Home Buying in 55442>Question Details

Beth, Home Buyer in 55442

Last week we made an offer on a home that was accepting our FHA financing. The offer was accepted - cute nice older home. We had a private

Asked by Beth, 55442 Sat Sep 5, 2009

inspection. The inspector suggested some minor improvements. (less than $2,000 in estimation) Our realtor attempted to negotiate with the seller for the repairs, since FHA may call for them anyway. The seller said he would not do one little thing, was going to cancel the contract and put the house on the market conventional unless we agreed to fix any and all things the FHA inspector calls for out of our own pocket. We are willing to do the repairs ourself on items FHA calls for (up to a limit of course, if the cost exceeds $2,000 then we will have to cancel the deal ourselves). How do we get assurance we won't be out the money and protect ourselves if we do repairs and the seller abruptly decides to back out of the deal after repairs are done but before closing? #2 If the FHA calls for say electrical repair or painting or roofing - can we do this ourself or do we need licensed contractor? We are experienced with self repairs on our prior house (our work passed city inspection).

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Lots to answer, I would not get excited about FHA until you have the inspection. Then decide what to do.
That cancellation question came up before. They can not cancel the contract with out your approval(signature). They have to do a declaratory cancellation, Minnesota law, 15 day waiting period.. It appears most Realtors do not know about it. There is a risk in doing the repairs yourself. You are not the owner, permits would have to be taken out by the owner. Otherwise, you have to be a licensed contractor. Do a search of FHA repairs, the rules have changed, minor stuff is now passed on, paint for one. Between you and your Realtor you should be able to determine the roof condition. Do not let the seller intimidate you, call their bluff. Big problems will be problems for any conventional buyer. A little negotiation by your Realtor can go a long way. How old is the house? How long have they lived there?
0 votes Thank Flag Link Thu Sep 10, 2009
Seller can back out at anytime, many ways to work this benefit for all parties have your buyers agent discuss terms with you. Therefore protects seller and you Good luck

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0 votes Thank Flag Link Sun Sep 6, 2009
Beth, you are a great advocate for having a private inspection. Many people avoid this and find themselves in a quandry when they cannot close a transaction due to the problems you identify. If you feel this home is unusually idea for you, the advice provided here is good and may allow you to go forward. I think, as others suggest, you need to get back to your agent and his/her broker. It may be in your best interests to move on and find a home that will meet FHA criteria and your needs. If you do decided that course of action, the agent and broker will prepare the cancellation papers and get your earnest money back. Make sure it is all in writing. Liz 612-986-4105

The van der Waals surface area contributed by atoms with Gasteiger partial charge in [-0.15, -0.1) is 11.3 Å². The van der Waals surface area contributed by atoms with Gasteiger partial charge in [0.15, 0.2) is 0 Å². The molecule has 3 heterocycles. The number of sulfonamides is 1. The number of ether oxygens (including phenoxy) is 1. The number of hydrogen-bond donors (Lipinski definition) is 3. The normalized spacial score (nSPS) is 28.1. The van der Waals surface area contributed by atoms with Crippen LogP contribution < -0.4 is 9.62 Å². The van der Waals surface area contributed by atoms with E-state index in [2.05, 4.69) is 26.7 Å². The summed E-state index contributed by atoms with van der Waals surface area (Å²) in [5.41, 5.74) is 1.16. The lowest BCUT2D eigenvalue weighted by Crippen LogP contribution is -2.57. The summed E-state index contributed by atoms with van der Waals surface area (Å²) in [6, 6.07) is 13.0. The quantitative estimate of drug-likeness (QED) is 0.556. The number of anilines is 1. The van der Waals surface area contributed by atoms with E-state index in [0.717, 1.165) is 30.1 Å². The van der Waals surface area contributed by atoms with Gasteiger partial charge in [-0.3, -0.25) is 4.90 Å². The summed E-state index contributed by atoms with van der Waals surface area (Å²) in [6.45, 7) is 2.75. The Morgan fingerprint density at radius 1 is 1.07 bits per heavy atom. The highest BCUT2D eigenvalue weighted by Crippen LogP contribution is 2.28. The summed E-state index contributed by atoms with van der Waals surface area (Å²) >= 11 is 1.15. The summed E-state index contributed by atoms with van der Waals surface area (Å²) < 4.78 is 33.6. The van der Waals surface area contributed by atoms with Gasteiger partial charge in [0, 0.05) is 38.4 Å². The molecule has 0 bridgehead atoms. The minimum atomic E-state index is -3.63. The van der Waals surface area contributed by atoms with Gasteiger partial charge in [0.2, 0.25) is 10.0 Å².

0 votes Thank Flag Link Sat Sep 5, 2009

You best course of action, if you are going to persue this property is to include the services of an attorney to protect your besr interest.

Good luck
The Eckler Team
0 votes Thank Flag Link Sat Sep 5, 2009
I agree with Susan in the regard that you really need to seek consultation from your agent, perhaps your agent's broker, if they are new and your attorney.
These are all people that you have hired to work for you and answering questions and concerns such as this is why you have them.
The very best of luck to you in your purchase!
0 votes Thank Flag Link Sat Sep 5, 2009
Frankly, if you are doing a straight up FHA, most likely this work that FHA might call would need to be done prior to closing. If it was just a few hundred dollars of work, I might advise that the gamble would be worth it. However, since you say the work may add up to a few thousand dollars, I would be hesitant to advise a buyer to put that much in to fixing these things with the knowledge that they do not yet own the home! There is always a risk that something would fall apart and you would be out the money. I might suggest you see if the seller would agree to reimburse you should the deal fall apart for any reason after the work has been done. That would all need to be in writing. Or, see if you might be able to do an FHA 203K loan. That would allow you to do those necessary things after the closing and you could build the money for the repairs in to your loan.

My question, why aren't you discussing these questions with your agent? That agent is your best adviser because they are as close to the deal as you are. Our advice in this forum is all very general because we do not know the particulars of your transaction.

And, I stress that I am not an attorney and do not dispense legal advice. If you feel strongly about your rights, please seek additional advice from an attorney.
0 votes Thank Flag Link Sat Sep 5, 2009
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